Faculty members unite to perform in radio comedy

Jackie Cortopassi

Mollie Cramer, staff reporter

Hang on for a minute...we're trying to find some more stories you might like.


Email This Story






 

Some writers start with a rough draft, then another draft, then they tweak it a little more, and then write their final draft. According to parapro James Wood, he used sticky notes and little pads of paper to write out his play, The Document.

Wood’s radio comedy about the signing of the Declaration of Independence had an all faculty cast with Dr. Michael Riggle, Mark Ferguson, Cameron Muir, Fred Kocian, Joe Karlovsky, Dave Garbe, Dave Hill and Dr. Brian Wegley.

Wegley saw the play as a great opportunity to work with other faculty members.

“Here is something that is very unusual for us all to be involved in,” Wegley said. “I think you get to see a side of people that you don’t normally get to see, which I really appreciate.”

Muir said that this was not something he would normally do. However, Wood believes they all had fun participating.

“I think they like doing things out of their normal realm of office work,” Wood said. “It’s just completely different.”

According to Wood, one of the more difficult aspects of it was integrating comedy into the play.

“I write from the top of my head; I write what I think is funny, then I try out,” Wood said. “I walk up to people in the hall and say, ‘Do you think this is funny?’ and if they laugh, then I go with it.”

Riggle thought that it was interesting that Wood encapsulated humor with the historical event.

“It really reflects his creativity, thinking about what would be a comedic version of these men all at this convention [and] what kinds of arguments or what kinds of concerns would be going on,” Riggle said.

Wood acredits much of his inspiration to the South students and faculty.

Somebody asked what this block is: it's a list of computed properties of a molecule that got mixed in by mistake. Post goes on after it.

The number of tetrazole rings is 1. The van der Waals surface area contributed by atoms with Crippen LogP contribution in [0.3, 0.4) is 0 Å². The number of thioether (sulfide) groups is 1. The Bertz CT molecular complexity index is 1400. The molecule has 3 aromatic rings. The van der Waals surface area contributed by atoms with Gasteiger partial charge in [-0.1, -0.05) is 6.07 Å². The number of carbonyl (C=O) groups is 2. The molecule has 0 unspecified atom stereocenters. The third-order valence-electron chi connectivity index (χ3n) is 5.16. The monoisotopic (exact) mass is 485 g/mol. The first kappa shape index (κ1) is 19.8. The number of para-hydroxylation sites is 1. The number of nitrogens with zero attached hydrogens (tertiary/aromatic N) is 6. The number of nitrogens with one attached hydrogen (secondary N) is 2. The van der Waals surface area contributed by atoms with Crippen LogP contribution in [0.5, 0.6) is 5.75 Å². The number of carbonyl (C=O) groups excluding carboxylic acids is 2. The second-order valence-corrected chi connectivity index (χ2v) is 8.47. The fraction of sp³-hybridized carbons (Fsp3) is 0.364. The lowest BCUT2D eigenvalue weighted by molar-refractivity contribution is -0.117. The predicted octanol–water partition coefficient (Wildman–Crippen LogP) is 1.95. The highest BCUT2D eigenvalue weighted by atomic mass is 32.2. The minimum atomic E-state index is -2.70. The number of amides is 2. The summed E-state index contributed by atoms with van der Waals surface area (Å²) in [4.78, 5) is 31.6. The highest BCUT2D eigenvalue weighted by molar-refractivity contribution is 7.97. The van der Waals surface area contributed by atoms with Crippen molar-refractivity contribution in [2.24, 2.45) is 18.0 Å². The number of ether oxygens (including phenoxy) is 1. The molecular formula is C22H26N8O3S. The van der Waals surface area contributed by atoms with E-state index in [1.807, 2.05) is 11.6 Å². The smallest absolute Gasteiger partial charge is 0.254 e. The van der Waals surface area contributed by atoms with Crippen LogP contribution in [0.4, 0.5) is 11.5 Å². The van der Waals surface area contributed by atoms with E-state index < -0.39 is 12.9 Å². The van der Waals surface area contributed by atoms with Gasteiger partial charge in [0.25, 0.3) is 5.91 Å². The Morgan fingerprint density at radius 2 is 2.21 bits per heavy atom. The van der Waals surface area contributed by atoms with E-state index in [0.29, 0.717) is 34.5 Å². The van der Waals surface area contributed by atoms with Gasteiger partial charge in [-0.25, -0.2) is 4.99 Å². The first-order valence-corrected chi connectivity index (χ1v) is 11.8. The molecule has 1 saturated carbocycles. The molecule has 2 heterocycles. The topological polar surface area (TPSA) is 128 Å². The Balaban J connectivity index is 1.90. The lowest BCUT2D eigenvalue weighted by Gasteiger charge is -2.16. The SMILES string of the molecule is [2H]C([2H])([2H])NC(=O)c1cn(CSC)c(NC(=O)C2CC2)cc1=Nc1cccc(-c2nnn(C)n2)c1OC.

“This never would have come about if I hadn’t started working here,” Wood said. “Watching everything that’s done here, and the students that perform here do all this work, inspired me to write.”

During their first and only rehearsal, the actors read through the script and discussed the roles that each of their characters played, according to Muir. Since it was a radio comedy, voices were the most important aspect of the play.

“We were toying around with different kinds of voices,” Muir said. “Do we have an accent, do we not? What kind of accent? Things like that.”

Wegley said his favorite aspect of the play was that it was a radio comedy.

“Personally, I’m just a big fan of storytelling on the radio,” Wegley said. “If you’ve ever listened to stories on the radio, there’s something different to it. Like if you go to a movie, that experience is very different than reading a book.”

Throughout the play there were laughs coming from the audience, mostly from Choir Director Stevi Marks.

“I loved the sense of humor and the moments in history that he captured,” Marks said. “It’s fun to think of these iconic men as real people.”

According to Kocian, faculty members at South have the opportunity to get involved in activities.

“People have their jobs, but then they have outside interests and [Wood] acted on his,” Kocian said. “He’s sharing it with people, which I think is a great thing.”

Wood’s play has been selected to be archived in Monticello, the Thomas Jefferson museum in Virginia. According to Jack Robertson, the Foundation Librarian at the Thomas Jefferson library, people are starting to come up with new, creative ways of viewing Thomas Jefferson.

“We don’t have any radio comedies that are about Jefferson,” Robertson said. “His play is very unusual and unique in that way.”

Wood said that the whole process of preparing his play for Monticello has been “surreal” for him.

“I’m kind of shocked […] that they wanted it to be there,” Wood said.

According to Wood, this wasn’t the first year some of these teachers had participated in this kind of production. They performed The Christmas Carol last year that Wood directed.

Another reason for performing the plays for the last two years was to raise money for charities. Last year they raised money for the Toys for Tots foundation. This year, they chose to support The Caring Hearts Foundation.

“I think we’re all hoping just to get a good feeling about making a contribution to something that’s a larger effort that people might enjoy,” Riggle said. “And  [it] might help raise some money.”

According to Wood, he really enjoys history and radio comedies so this play reflected his interests and passions.

Print Friendly, PDF & Email